"Under the dusty almond trees, ... stalls were set up which sold banana liquor, rolls, blood puddings, chopped fried meat, meat pies, sausage, yucca breads, crullers, buns, corn breads, puff pastes, longanizas, tripes, coconut nougats, rum toddies, along with all sorts of trifles, gewgaws, trinkets, and knickknacks, and cockfights and lottery tickets."

-- Gabriel Garcia Marquez, 1962 "Big Mama's Funeral"

Share this post


Link to post
Share on other sites

I think the reason Dave's method works is because he puts the floured squid immediately into the fryer, so there's no chance for the flour to absorb too much liquid.

I do dry squid, because I've had a couple of close encounters with hot oil splatters from over-wet squid tempura... :sad: .

Share this post


Link to post
Share on other sites

ice in the batter


Nonsense, I have not yet begun to defile myself.

Share this post


Link to post
Share on other sites

Thanks for all the advice. Last night I dried the calamari (tenticles only - I ceviche the tubes) best I could and dusted them with rice flour, salt and pepper. Into a pot (about 10 inches high) with about 2 inches of canola oil -- there was an immediate flood. Oil was flowing over the side of the pot all over the stove and onto the floor. A HORRIBLE mess! Perhaps I put too many in at once(I made enough for 2 small servings)?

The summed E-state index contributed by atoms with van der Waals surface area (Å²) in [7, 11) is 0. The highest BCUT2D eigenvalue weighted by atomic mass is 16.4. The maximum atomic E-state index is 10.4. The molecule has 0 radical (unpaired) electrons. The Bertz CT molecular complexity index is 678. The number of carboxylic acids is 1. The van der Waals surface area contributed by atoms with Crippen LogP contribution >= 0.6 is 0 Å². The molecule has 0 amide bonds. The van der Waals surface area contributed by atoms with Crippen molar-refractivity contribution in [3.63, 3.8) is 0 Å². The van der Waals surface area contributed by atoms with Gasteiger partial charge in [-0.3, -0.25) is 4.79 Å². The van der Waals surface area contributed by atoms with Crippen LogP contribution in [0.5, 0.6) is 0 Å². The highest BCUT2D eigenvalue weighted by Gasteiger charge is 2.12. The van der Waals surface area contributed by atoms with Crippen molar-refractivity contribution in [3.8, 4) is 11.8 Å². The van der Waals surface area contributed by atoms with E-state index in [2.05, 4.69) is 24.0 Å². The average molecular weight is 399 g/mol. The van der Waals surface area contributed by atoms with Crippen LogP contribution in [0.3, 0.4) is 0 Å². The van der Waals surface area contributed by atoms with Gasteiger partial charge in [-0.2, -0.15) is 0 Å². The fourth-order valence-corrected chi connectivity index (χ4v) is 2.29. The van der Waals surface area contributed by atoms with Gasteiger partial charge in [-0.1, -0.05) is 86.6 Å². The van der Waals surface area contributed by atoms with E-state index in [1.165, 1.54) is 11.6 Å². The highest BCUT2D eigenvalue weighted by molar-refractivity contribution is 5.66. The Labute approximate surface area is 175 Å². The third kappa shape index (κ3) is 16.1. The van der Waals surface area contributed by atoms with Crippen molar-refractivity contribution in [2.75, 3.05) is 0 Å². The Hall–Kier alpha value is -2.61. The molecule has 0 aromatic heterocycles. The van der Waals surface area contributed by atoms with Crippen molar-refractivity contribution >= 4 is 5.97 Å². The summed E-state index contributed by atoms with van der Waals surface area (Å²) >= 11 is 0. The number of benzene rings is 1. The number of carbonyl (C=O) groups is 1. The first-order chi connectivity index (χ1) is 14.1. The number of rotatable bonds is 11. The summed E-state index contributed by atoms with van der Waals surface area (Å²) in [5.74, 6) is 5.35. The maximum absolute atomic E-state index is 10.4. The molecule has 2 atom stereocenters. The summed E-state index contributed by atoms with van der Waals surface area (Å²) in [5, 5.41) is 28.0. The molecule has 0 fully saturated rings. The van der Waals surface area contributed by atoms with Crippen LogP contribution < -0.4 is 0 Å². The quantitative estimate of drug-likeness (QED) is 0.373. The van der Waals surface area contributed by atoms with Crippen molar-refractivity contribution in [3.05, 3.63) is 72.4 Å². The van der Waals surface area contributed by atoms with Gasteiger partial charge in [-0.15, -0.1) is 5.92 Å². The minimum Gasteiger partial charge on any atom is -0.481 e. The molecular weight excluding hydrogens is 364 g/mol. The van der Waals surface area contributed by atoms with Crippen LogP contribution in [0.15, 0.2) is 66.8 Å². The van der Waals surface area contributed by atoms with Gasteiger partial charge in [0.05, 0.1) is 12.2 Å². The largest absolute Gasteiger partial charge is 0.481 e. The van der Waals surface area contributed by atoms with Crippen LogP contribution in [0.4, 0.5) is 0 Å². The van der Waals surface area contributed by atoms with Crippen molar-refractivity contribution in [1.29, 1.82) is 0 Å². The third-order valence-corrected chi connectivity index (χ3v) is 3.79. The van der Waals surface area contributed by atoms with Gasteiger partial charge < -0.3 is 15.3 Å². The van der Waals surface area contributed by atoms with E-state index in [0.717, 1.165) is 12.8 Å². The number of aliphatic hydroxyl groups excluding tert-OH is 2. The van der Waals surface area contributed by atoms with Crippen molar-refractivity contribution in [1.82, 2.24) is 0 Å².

Per another suggestion, I air dried another batch over night (after salting and weighing down with a heavy pot) that I am going to try today. I am a little nervous about the oil flood thing happening again so if anyone has anymore advice . . .

Share this post


Link to post
Share on other sites

Yup, I'd say you're using too many squid at once (which might also explain the gloppy mess - the oil is cooling down too much). You might want to use a larger pot with more oil if you want to do all of that squid at once.

Sounds like you're lucky you didn't end up with a fire, too!

Share this post


Link to post
Share on other sites

The rice flour squid -- despite the mess - was delicious. Crispy and light. I tried to do about 1/4 lb at once and that might have been a bit much for my pot.

Share this post


Link to post
Share on other sites
Sign in to follow this  

  • Recently Browsing   0 members

    No registered users viewing this page.

×
×
  • Create New...